Tagged with: [ conference season ]
So even in the middle of conference season, I’d like to update you with some of the awesome things I’ve seen and experienced over the last few weeks.
Whiskyweb - Edinburgh - Scotland
Whiskyweb is a truly amazing conference. Especially if you know that this conference has been setup from scratch in about 3 months! Even most of the professional conferences out there cannot even organize what Juokaz, Micheal, Max, Paul and all the others involved have done in such a short time. Whiskyweb was held in Edinburgh, Scotland, which is one of the nicest cities I’ve recently been too. The city center consists of many old buildings and with all the pubs on the Royal Mile, you can’t go wrong.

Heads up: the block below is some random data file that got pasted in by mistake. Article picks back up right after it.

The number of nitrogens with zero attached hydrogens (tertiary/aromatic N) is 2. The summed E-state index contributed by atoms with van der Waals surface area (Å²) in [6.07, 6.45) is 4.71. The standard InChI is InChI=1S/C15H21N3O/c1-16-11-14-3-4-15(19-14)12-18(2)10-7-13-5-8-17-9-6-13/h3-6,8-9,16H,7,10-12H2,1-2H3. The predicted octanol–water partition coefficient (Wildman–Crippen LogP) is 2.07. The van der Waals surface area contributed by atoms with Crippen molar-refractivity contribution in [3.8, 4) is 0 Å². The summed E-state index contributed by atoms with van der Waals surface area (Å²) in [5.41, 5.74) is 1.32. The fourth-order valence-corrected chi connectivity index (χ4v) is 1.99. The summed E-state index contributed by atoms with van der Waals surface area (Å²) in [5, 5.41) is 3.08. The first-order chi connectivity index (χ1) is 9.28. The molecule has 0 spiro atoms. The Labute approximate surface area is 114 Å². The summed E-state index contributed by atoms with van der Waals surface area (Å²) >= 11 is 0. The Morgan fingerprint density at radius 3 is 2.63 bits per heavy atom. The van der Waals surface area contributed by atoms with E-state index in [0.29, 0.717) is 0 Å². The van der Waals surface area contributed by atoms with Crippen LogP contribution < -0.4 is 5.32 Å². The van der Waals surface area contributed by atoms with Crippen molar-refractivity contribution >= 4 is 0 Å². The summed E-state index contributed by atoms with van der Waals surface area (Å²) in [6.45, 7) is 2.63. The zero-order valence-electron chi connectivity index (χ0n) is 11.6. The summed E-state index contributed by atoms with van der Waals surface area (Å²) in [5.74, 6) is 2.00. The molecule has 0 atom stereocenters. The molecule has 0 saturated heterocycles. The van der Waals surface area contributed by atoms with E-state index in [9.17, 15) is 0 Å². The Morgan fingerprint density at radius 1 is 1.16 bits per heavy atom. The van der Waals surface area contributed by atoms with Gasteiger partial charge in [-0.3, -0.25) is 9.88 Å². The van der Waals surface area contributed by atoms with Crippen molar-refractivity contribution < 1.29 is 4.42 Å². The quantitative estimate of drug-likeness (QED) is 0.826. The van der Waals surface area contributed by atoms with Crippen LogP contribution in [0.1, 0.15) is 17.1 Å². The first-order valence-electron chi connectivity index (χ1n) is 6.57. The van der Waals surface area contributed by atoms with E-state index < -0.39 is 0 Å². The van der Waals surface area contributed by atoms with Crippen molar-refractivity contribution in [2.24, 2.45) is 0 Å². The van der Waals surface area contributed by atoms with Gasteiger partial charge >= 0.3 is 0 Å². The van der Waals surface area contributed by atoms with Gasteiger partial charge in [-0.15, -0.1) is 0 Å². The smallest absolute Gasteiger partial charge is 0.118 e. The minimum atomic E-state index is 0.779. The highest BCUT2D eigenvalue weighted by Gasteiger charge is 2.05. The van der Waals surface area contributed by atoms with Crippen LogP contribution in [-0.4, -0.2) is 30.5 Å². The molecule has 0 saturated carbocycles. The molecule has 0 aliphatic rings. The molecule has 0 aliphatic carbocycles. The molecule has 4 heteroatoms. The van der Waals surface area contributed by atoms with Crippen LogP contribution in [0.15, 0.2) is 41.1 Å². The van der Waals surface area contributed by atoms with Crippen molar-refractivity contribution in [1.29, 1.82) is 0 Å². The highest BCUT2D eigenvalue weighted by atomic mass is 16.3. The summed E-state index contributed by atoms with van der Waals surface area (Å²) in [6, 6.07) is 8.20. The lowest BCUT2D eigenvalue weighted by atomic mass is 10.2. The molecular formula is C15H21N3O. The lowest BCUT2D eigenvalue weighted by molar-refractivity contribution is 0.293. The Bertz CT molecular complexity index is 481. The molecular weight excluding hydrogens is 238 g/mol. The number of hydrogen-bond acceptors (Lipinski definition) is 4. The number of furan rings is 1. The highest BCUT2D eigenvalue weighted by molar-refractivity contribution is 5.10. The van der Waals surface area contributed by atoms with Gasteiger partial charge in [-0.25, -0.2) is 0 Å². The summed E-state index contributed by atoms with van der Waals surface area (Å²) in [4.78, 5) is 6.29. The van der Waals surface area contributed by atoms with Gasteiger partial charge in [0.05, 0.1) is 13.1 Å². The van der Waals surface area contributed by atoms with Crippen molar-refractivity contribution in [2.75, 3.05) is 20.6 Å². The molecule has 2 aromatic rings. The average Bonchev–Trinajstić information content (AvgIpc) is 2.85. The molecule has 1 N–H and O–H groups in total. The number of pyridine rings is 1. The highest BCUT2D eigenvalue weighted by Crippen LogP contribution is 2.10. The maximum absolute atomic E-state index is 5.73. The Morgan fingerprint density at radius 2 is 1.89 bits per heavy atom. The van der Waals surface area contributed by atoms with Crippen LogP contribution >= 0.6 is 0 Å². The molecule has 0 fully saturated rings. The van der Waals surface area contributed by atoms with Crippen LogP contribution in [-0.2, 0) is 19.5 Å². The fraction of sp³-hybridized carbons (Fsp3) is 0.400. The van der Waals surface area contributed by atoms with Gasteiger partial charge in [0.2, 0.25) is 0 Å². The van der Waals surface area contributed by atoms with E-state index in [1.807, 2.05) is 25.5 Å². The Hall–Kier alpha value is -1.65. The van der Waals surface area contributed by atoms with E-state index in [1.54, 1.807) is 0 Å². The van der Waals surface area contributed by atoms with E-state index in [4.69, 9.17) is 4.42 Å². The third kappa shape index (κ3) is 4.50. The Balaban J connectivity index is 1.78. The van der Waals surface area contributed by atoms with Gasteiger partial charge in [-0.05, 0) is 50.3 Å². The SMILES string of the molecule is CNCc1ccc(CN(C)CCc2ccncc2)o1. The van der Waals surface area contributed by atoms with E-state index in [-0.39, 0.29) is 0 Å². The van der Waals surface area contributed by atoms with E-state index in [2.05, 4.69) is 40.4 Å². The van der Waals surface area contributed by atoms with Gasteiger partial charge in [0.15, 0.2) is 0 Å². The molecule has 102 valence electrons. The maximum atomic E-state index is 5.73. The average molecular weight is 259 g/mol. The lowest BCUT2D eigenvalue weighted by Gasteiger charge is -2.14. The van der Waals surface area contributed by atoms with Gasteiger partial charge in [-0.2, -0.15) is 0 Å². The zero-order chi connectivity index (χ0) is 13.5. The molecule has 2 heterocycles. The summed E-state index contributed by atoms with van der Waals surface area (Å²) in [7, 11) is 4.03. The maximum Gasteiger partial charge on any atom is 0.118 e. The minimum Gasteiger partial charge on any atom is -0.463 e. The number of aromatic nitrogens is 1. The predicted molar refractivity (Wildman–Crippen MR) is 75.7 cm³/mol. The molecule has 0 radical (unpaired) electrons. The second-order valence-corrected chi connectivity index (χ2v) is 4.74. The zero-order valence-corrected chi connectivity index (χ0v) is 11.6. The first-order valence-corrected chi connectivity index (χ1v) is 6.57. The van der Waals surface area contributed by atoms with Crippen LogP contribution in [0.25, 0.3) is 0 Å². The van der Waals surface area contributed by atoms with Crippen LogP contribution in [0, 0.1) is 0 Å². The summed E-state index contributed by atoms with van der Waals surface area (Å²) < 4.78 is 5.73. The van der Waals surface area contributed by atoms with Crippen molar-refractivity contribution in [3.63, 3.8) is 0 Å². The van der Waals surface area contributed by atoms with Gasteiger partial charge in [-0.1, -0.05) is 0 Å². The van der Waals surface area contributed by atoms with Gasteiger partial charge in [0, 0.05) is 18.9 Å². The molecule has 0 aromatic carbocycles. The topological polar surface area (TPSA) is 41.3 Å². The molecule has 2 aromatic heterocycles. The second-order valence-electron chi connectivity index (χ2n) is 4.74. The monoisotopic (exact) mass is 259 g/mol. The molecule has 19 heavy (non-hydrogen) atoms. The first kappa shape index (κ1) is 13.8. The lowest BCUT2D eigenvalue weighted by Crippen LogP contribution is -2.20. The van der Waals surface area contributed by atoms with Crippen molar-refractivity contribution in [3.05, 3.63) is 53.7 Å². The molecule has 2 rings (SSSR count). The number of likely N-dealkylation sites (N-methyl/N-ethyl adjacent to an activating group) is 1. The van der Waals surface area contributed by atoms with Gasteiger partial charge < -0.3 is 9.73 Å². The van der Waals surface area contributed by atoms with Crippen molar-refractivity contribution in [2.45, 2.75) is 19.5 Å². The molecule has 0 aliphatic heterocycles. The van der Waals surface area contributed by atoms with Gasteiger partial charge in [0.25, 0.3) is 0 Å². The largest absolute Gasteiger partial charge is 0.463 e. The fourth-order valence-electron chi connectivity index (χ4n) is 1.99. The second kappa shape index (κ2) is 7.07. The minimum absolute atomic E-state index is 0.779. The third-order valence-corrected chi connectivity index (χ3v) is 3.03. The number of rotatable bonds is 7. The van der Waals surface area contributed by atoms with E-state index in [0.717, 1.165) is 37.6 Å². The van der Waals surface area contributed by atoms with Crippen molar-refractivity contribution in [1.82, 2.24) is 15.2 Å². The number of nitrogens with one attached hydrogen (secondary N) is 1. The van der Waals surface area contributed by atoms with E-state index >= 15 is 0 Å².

On the first day I arrived, I was just in time for the speakers diner where afterwards we all did a sort-of pub-crawl along many of the pubs on the Royal Mile. The next day we had a 15 minute walk to the venue together with BinaryKitten and Geekie who where staying in the same hotel as well. The conference venue was truly awesome: a big church modified for venues with room for a lot of attendees. Unfortunately, the registration process wasn’t very quick, so the introduction was already started by the time we got our passes. On the conference itself, there were many speakers from all over the world speaking about lots of different subjects. My own talk was in the second room (I get that a lot :p), which was warm and dark, and together with some fairly complex theoretical stuff, it doesn’t make a really nice combo. However, most people enjoyed it after a long day of the conference though. And off course, what’s a conference without a flying radio-controlled shark? Nothing off course, which was the reason whiskyweb was guarded by a flying shark (minus the laserbeam on its head). The day ended with a whisky-workshop where we could taste all kind of different wishky’s, and got an explanation on whisky in general.